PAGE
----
One day, there she was. We hadn’t seen each other in fifteen years. She was with her spouse. They’d been together 25 years at that point. She recognized me. I’ve been told I never really change. Just age. The lines in my face growing deeper. My hair growing more grey, and ever thinner up top. “Tom?”
I heard her voice. I stopped walking, and turned to look for who had asked my name. I saw her standing there, staring right at me. I didn’t know who she was. “Tom?” she asked again. “Is it you?”
I didn’t speak. My mind was racing through my mental archives. Searching through everyone I’d ever known. Everyone I remembered. Trying to remember people I’d long ago forgotten. She spoke as if she knew me. “Tom. It’s me. Barbara.”
I tilted my head to the side. “Barbara?” My mind searched for that name. I’d only known two people with that name in my 65 years on Earth. One in high school. One from the land of work. A land I’d exited rather suddenly.
As I stood there I remembered her. “You don’t remember me,” she said. “Do you.”
She was wrong. “I remember.” I wanted to add, “How could I forget?” I didn’t. It wouldn’t have been right. I’d come to realize in the years after my exit from the working world, I’d hurt her. I’d never meant to. But I had. It took me years to figure out what I’d done. And how my coming apart had hurt her.
I still didn’t really understand what I’d done. How what I’d done had caused so much damage. I only knew it had. I had.
“You look well,” I threw out a phrase I’d learned through the years. Something I knew people said to each other. It was a social skill I didn’t have. One I could mimic, but I couldn’t understand it. Small talk. “You look happy.”
She smiled. “It’s been a long time.”
I knew how long. I’m like that. I remember dates. Times. Events. Like the date and pretty close to the time of day I’d met my wife. The date, and time each of our children were born. Dates my mind considered important always remained in my mind. I could never forget them.
I could never forget the dates tied to her. The date she told me she was ill. The date the people at work had sent me home, forcing me out on leave. The date those same people declared I was never to talk with any of them again. For any reason. So many dates.
I remembered other dates. The one I’d told her I’d take her out on a boat, on the river, any day she asked, for as long as she wanted to go. The date I’d told her I’d send her a picture of a rose once a week until she got well. The date she’d come back to work after her first round of surgery. So many dates.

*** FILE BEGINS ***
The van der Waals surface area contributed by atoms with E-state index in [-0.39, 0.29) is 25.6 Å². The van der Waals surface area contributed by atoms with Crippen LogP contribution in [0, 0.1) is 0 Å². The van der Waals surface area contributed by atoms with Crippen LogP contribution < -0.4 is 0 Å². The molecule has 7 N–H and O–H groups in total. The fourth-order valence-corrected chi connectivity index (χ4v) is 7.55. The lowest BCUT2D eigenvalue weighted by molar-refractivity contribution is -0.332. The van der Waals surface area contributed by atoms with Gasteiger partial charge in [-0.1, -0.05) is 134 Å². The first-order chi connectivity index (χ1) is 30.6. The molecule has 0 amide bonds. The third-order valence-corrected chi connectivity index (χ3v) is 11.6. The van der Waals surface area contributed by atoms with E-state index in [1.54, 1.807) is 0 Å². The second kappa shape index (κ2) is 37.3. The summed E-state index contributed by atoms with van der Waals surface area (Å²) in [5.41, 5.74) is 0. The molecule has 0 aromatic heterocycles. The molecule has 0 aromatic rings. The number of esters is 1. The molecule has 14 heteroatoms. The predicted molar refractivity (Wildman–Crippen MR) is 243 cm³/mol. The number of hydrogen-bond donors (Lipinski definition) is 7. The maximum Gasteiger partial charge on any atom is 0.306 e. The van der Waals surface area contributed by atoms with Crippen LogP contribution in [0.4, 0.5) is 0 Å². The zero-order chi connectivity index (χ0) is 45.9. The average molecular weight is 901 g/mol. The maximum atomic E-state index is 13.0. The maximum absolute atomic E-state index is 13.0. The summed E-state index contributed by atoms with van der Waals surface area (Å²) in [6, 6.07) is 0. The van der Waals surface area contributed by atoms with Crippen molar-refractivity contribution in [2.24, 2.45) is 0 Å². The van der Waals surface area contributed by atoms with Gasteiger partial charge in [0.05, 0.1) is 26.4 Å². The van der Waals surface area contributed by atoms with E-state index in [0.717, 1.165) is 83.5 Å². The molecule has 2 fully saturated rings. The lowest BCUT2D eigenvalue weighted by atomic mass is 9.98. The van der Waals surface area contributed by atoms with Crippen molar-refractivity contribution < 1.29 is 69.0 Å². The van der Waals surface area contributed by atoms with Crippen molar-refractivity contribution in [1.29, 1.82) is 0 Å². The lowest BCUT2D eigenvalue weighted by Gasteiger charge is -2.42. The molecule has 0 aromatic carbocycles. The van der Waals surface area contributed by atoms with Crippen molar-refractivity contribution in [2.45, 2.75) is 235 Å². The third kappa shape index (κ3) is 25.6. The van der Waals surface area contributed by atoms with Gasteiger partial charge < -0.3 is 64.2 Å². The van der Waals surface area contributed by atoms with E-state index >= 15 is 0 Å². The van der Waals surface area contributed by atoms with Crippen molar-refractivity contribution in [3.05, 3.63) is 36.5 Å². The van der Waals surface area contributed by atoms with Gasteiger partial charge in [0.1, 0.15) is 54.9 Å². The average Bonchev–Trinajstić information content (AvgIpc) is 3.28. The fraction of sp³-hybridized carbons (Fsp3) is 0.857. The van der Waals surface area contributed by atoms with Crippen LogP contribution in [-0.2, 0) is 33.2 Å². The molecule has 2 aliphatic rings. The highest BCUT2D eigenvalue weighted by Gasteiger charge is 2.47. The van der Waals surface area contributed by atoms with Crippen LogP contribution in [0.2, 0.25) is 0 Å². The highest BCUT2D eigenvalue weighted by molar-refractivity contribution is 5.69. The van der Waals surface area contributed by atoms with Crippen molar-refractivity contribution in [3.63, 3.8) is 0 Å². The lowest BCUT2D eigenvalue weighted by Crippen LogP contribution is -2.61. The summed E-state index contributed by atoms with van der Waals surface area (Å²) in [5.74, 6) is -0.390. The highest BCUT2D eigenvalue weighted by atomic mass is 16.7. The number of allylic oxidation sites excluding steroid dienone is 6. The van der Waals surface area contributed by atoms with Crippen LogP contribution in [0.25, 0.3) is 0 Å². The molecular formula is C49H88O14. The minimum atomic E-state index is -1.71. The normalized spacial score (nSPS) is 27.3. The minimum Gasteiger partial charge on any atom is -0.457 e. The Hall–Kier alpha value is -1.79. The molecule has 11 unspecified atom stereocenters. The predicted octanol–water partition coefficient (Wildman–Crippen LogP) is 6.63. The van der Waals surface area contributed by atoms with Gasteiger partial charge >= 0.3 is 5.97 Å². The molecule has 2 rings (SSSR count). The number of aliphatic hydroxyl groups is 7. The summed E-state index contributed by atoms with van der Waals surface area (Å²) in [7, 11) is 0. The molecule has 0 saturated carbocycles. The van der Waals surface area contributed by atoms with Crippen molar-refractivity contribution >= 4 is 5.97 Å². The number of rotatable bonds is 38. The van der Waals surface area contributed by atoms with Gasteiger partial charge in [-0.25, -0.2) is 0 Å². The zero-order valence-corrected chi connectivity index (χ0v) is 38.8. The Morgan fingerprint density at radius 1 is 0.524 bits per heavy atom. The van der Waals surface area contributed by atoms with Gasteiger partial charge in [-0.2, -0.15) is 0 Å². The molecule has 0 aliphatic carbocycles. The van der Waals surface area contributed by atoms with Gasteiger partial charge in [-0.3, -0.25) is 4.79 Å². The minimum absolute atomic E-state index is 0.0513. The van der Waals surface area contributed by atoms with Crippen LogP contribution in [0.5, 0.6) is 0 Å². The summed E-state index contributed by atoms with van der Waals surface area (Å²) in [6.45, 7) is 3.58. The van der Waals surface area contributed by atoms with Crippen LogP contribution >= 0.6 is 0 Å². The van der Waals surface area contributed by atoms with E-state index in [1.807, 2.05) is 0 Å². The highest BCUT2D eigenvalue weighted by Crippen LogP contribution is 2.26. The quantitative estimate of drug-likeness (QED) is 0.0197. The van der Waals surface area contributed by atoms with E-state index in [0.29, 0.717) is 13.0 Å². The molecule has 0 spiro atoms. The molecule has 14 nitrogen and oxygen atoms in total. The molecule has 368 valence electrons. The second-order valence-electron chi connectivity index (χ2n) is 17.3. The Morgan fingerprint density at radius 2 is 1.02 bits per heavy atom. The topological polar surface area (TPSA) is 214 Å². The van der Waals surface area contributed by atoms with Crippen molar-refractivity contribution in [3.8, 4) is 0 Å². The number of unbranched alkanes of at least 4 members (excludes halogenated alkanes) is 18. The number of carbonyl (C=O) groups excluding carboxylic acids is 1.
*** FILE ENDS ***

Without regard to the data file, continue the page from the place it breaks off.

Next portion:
“15 years. Give or take,” I’d learned to fuzzy up the answer. I’d learned imprecision. Precision upset people. It disturbed them. Made them uncomfortable.
“How’ve you been?” She smiled as she asked. I remembered her smile. And her eyes. Both still reached right to my soul, touching my heart. I knew I could still forget everything just by looking into her eyes, seeing her smile.
She’d never understood, I knew that. No one ever had understood. Except my family. And my doctor. They knew. They understood me. They knew I loved Barbara. They knew I believed she was my friend. Someone I never wanted to hurt. Someone I would help any way I could.
Barbara never understood that kind of love. Learning I cared for her, learning I loved her scared her. She backed away. And everyone that knew both of us acted to keep her safe from me. Now, there she was. Standing an arm’s length away from me. Smiling.
I took a chance. I glanced, briefly, into her eyes. Then, I looked at her husband. I smiled at him, and extended my hand. He accepted the gesture. “Good to see you both,” I stated the greeting I’d learned over the years.
I’d promised myself I’d do one thing if I ever saw her again. I’m a lot of things. Disturbing. Disruptive. Confusing. Lost in a social environment. But I always tried to keep my word, and I’d promised myself, and God, I’d apologize to her if I ever saw her again.
I looked back at her eyes. She always had such beautiful eyes. “I’m sorry, you know.”
She just looked at me.
“I never meant to hurt you.”
I looked at him once more. “It’s been good seeing you both. I wish you well.”
With that, I smiled one last time, at her. Then I did what I had to. I turned and walked away. I knew how much I’d changed. I knew she didn’t know who I was. She only knew who I’d once been. I knew too, she’d never understand me, what I’d become, who I’d become. Part of why my time in the working world ended as badly as it did was to protect her. From me.
I wouldn’t take the chance to hurt her again. I would honor the wishes of the people I’d once known, and protect her from me.
So I turned, and walked away.